Today, we're off to the great state of Mississippi. And by "we," I mean the 87 people who've agreed to serve those still in need from the ravages of 2005's Hurricane Katrina.

We'll be doing all sorts of labor that will prepare sites for other skilled crews to come in and finalize homes so families can finally move back in. When we traveled to Juarez, we actually built homes. Apparently, here, there are all sorts of building codes and stuff that have to be adhered to. Go figure.

Anyway, thoughts and prayers are appreciated.

Oh, yeah, and if you're thinking about it, pray for my poor wife. She'll have 6 entire days (after work, of course) all to herself. I'm sure it'll be a struggle for her to relax and enjoy the quiet knowing that Kid1 is bounding all over Europe and Kid2/me will be away in Mississippi. Just her and Lloyd with books and movies and a house that stays clean. :)

See you guys next week...

(and, oh yeah...don't be afraid to comment even though I have started moderating them. I'll eventually get around to it)

Saturday, June 13, 2009

Stuff Christians Like?

There are a couple of web sites that are a great satire of the sub-culture of my Tribe. Stuff Christians Like and Stuff Christian Culture Likes are both written by Christians and poke fun at us where we need to be poked. I'm a fan of the spirit of the sites.

Anyway, I'd like to make an addition to their sites that I haven't seen on either one yet:


Of course, they never bother to check with Snopes before doing so...which would take them all of about 8 seconds. However, the gist of it involves taking James Dobson/Chuck Swindoll/Joel Olsteen/famous leader off the air and an imaginary bill with a made up number is in front of Congress right now and we need to call our representatives and put a stop to this madness because the government has it out for Christians blah blah blah.

Another twist is that they're going to take "Under God" off coins or memorials or whatever blah blah blah.

Just letting all of you know that I'm a big fan of activism in our governmental process here in the U.S. Let's just make sure to check the facts before we forward them, okay?

But is it bad if I have a little moment of enjoyment right after I hit "reply all," type, "It's a hoax" and then post the link and hit "send?"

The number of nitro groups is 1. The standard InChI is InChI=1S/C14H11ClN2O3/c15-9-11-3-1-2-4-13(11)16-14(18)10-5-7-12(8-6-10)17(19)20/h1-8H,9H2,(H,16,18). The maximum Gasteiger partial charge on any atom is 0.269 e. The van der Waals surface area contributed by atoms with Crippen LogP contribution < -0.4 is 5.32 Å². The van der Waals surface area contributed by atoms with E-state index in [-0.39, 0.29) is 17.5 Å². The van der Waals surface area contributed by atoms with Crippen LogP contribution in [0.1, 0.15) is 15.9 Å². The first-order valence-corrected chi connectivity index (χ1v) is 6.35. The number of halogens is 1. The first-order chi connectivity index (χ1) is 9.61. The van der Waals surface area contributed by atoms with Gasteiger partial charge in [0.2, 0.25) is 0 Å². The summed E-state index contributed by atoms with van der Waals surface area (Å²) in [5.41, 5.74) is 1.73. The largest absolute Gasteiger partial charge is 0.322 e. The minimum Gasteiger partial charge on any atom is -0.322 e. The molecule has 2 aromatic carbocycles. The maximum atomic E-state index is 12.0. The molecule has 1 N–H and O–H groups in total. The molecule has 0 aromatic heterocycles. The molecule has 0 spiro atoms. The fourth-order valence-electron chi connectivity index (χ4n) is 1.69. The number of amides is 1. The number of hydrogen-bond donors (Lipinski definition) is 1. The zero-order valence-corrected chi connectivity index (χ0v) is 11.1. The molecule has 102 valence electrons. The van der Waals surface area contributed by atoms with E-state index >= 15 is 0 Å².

The Pendulum Begins To Swing Back?

It's been one of many consistent topics of conversation here at The Diner. That style of parenting that makes an icon out of a child and causes parents to live vicariously (voraciously?) through the accomplishments of their child. And it goes by a lot of names. Over-Mom. Helicopter Parents. Harvard-Or-Bust Parenting.

Whatever you call it, it appears that it's beginning to ebb. Books are being written about how awful these children are turning out. Studies are being done by university professors who are tired of being called by parents arguing grades. Even businessmen report that parents actually negotiate the terms of a job offer. This "ebb" is fabulous news for teachers, pastors, and anyone else who has to deal with these parents on a consistent basis.

The New York Times Sunday Magazine (May 31) had an article on this topic written by Lisa Belkin that had a few little nuggets of excellent writing and insight that I thought I'd share:

"But whatever you call it, and however it began, its days may be numbered. It seems as though the newest wave of mothers is saying no to prenatal Beethoven appreciation classes, homework tutors in kindergarten, or moving to a town near ther child's college so the darling can more easily have home-cooked meals. (O.K., O.K., many were already saying no, but now they're doing so without that feeling that a good parent would say yes.)"

After listing a few blogs and books that discuss this topic, highlighting that a movement may actually be taking place:

"By far the most chipper is Tom Hodgkinson, whose book 'The Idle Parent: Why Less Means More When Raising Kids' was just published in England...Pay attention to your own needs, he writes, back off on your children and everybody will be happier and better adjusted."

Once again, we're living in an age where common sense is cutting edge, huh?

Friday, June 12, 2009

It's Legen...Wait For It...DARY

I can't go.

Bummed about that reality.

But for $15... 10PM tonight... "Pearl at Commerce" (a blues club in Dallas)...

...John Lee Hooker will play until 1AM.




If there's been a better deal in this town on live music, I've never heard of it.

Thursday, June 11, 2009

Just A Little Mind Vitamin

Like many of you who have been involved in church circles for quite some time, I've heard a bunch of sermons and such on what has often been called "The Prodigal Son." I've been reading a book by Timothy Keller that has a fresh perspective on the section of Luke 15.

Got my thoughts I thought I'd return the favor. Keep in mind that the use of "younger" (mocking God and morality) and "elder" (religiously moral but lacking in relationship with God) refers to the character traits of the two sons in the story.

"Jesus's teaching consistently attracted the irreligious while offending the Bible-believing, religious people of his day. However, in the main, our churches today do not have this effect. The kind of outsiders Jesus attracted are not attracted to contemporary churches, even our most avant-guard ones. We tend to draw conservative, buttoned-down, moralistic people. The licentious and liberated or the broken and marginal avoid church. That can only mean one thing. If the preaching of our ministers and the practice of our parishioners do not have the same effect on people that Jesus had, then we must not be declaring the same message that Jesus did. If our churches aren't appealing to younger brothers, they must be more full of elder brothers than we'd like to think."